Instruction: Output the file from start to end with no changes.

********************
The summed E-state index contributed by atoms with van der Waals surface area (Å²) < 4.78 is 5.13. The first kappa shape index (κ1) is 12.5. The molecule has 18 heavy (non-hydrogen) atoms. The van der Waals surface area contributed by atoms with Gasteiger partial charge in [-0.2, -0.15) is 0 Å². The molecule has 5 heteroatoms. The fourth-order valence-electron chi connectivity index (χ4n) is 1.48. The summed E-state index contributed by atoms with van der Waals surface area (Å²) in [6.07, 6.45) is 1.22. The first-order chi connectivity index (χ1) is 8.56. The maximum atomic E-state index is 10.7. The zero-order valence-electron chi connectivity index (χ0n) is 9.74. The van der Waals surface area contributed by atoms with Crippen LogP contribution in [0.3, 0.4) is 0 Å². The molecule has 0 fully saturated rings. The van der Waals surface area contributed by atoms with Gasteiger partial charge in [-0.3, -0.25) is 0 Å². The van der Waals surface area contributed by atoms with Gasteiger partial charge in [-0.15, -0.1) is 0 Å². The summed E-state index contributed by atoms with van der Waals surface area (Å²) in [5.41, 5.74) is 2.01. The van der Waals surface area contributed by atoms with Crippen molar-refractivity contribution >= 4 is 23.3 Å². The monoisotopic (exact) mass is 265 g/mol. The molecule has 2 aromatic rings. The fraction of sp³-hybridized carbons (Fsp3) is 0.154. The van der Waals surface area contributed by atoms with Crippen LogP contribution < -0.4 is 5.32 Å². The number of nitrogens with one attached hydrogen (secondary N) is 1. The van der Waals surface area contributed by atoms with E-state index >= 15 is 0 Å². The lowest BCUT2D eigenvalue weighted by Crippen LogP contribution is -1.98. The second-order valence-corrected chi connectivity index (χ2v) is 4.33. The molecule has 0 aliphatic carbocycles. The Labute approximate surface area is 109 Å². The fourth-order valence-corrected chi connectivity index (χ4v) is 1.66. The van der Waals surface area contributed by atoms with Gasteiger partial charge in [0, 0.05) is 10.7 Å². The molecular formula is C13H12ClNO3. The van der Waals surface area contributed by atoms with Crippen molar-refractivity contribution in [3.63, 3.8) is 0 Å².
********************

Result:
The summed E-state index contributed by atoms with van der Waals surface area (Å²) < 4.78 is 5.13. The first kappa shape index (κ1) is 12.5. The molecule has 18 heavy (non-hydrogen) atoms. The van der Waals surface area contributed by atoms with Gasteiger partial charge in [-0.2, -0.15) is 0 Å². The molecule has 5 heteroatoms. The fourth-order valence-electron chi connectivity index (χ4n) is 1.48. The summed E-state index contributed by atoms with van der Waals surface area (Å²) in [6.07, 6.45) is 1.22. The first-order chi connectivity index (χ1) is 8.56. The maximum atomic E-state index is 10.7. The zero-order valence-electron chi connectivity index (χ0n) is 9.74. The van der Waals surface area contributed by atoms with Crippen LogP contribution in [0.3, 0.4) is 0 Å². The molecule has 0 fully saturated rings. The van der Waals surface area contributed by atoms with Gasteiger partial charge in [-0.3, -0.25) is 0 Å². The van der Waals surface area contributed by atoms with Gasteiger partial charge in [-0.15, -0.1) is 0 Å². The summed E-state index contributed by atoms with van der Waals surface area (Å²) in [5.41, 5.74) is 2.01. The van der Waals surface area contributed by atoms with Crippen molar-refractivity contribution >= 4 is 23.3 Å². The monoisotopic (exact) mass is 265 g/mol. The molecule has 2 aromatic rings. The fraction of sp³-hybridized carbons (Fsp3) is 0.154. The van der Waals surface area contributed by atoms with Crippen LogP contribution < -0.4 is 5.32 Å². The number of nitrogens with one attached hydrogen (secondary N) is 1. The van der Waals surface area contributed by atoms with E-state index >= 15 is 0 Å². The lowest BCUT2D eigenvalue weighted by Crippen LogP contribution is -1.98. The second-order valence-corrected chi connectivity index (χ2v) is 4.33. The molecule has 0 aliphatic carbocycles. The Labute approximate surface area is 109 Å². The fourth-order valence-corrected chi connectivity index (χ4v) is 1.66. The van der Waals surface area contributed by atoms with Gasteiger partial charge in [0, 0.05) is 10.7 Å². The molecular formula is C13H12ClNO3. The van der Waals surface area contributed by atoms with Crippen molar-refractivity contribution in [3.63, 3.8) is 0 Å².